Post: This Week, Page 1 (Front page)
get the message if you know how to deliver it
By Marlyn Margulis
got around in the animal kingdom that Liz Severino was giving a seminar on interspecies
communication over at the Voorhees Community Center.
dozen dogs, from Greyhounds to Labrador mixes, turned out on a recent Saturday
with their humans in tow.
The canines rested
on small rugs or paced the floor while their owners sat in a circle. After each
woman introduced herself and her pet, Severino explained the purpose of the 7-1/4
can resolve behavior problems, accelerate healing of injuries and help you to
create more alive, happy creatures," said Severino, who operates The Healing
Connection out of her Cherry Hill home. "You will be able to create an enriched
relationship with your pet. You and they will be totally altered from today's
A portion of each $135 seminar
registration fee would be donated to the Animal Orphanage in Voorhees.
This was the first Interspecies Communication seminar
given by this modern-day Dr. Doolittle, who claims she is able to eke out pets'
problems. Severino earned her B.A. at Vassar College, Poughkeepsie, N.Y., received
her M.B.A. from IBM, and was formerly a Fortune 500 executive/entrepreneur. Severino
told the women in the group that they would experience happier, healthier animals
"Your animal will know if any
program you and your veterinarian are using is working," she explained. "Animals
have told me, 'This really isn't working, but I like the attention.'"
"I always had an affinity to animals. I buried
my psychic abilities and kept discounting them. In the last ten years, I've become
more open to handling these abilities."
explained that she was seriously injured in a boating accident in 1989. Two years
later after employing her abilities and working closely with her doctor, she was
healed and discovered that she could help heal others.
think my accident was a wake-up call from the Creator to acknowledge my healing
abilities," noted this energy therapist/author/teacher/lecturer.
was interrupted by Spike, a german Shepherd mix who began barking at the other
dogs. Spike was accompanied by Eileen Stukas of Atco, a volunteer at the Animal
Orphanage in Voorhees.
Stukas followed Severino's
suggestion and sent the dog mental messages to be quiet. But, Spike continued
barking, so Stukas took him outside for a walk. A short time later, Severino put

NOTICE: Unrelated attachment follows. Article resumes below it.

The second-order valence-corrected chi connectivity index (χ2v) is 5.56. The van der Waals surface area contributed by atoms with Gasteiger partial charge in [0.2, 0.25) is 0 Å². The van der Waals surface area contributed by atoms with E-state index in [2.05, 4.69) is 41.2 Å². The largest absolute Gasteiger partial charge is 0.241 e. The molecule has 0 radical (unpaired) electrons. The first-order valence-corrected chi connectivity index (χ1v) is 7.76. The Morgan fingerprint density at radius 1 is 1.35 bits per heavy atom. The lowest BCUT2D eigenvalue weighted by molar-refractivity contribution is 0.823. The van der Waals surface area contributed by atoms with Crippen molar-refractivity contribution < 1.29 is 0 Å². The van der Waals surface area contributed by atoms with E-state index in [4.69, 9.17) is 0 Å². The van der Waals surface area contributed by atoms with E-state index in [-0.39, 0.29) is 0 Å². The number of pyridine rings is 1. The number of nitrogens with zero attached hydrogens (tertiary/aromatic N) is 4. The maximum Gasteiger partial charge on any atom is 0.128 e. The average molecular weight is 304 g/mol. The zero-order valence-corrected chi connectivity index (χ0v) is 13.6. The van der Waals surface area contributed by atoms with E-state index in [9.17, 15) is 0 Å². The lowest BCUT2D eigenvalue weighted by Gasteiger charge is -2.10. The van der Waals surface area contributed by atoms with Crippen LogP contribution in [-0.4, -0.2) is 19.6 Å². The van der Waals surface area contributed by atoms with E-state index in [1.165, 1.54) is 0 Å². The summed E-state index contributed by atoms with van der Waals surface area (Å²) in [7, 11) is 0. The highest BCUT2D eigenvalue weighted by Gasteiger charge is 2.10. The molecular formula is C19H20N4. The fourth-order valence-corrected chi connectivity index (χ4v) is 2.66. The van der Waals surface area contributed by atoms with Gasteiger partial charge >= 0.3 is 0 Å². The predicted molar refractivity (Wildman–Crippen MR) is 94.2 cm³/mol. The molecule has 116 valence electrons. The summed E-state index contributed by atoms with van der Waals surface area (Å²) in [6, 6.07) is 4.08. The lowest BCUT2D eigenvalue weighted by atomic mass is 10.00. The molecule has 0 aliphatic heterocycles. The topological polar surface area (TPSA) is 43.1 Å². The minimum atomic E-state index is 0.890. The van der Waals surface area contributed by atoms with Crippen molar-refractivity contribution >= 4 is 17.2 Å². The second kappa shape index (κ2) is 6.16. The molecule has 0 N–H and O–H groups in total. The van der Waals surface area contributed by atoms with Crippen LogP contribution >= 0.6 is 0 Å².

the dog in the center of the group. She used her hands to trace circles on the
dog's body, and for making long sweeps and strokes. In about 10 minutes, Spike
began licking Severino's face. Then he lay down while she massaged him. As Severino
worked with Spike, she suggested each pet owner massage her dog.
was given up by a family and taken to a shelter," said Severino, who had
received mental images about the animal. "Spike was abused. He isn't sure
how to behave, and he doesn't have boundaries."
a break, Nancy Kennedy of Bricktown told a visitor she had brought her dog, Tara,
to the seminar because she had remembered how Severino has helped her with a problem
"My horse, who's 20 years old, has
thrown me at times," Kennedy said. "When he has thrown me, I had a concussion
and a scalp laceration. Liz massaged my horse to balance his energy. In a few
minutes, the horse seemed to trust her. He stood very still as Liz worked with
him. He doesn't want to throw me anymore. The horse needed me to stop visualizing
"I'm here (at the seminar)
because I want to communicate with my dog. I'd like to get clear pictures from
Severino led a visualization exercise
during which everyone concentrated on a simple command for one dog in the group
to follow. She also talked about coping with grief over the loss of a pet and
accepting the animal's transition from life to the peacefulness of death.
The pet owners were schooled in methods for using
positive thoughts to create a physical and psychological sense of well-being in
their animals. Severino explained that "positive thoughts can also help an
animal to help heal itself or to accept what is happening to it."
the session ended, the animals seemed to be comfortable with each other. Several
were snoring. Their owners were ready to return home and practice interspecies
with permission. Original article was printed Thursday 25, 1996.
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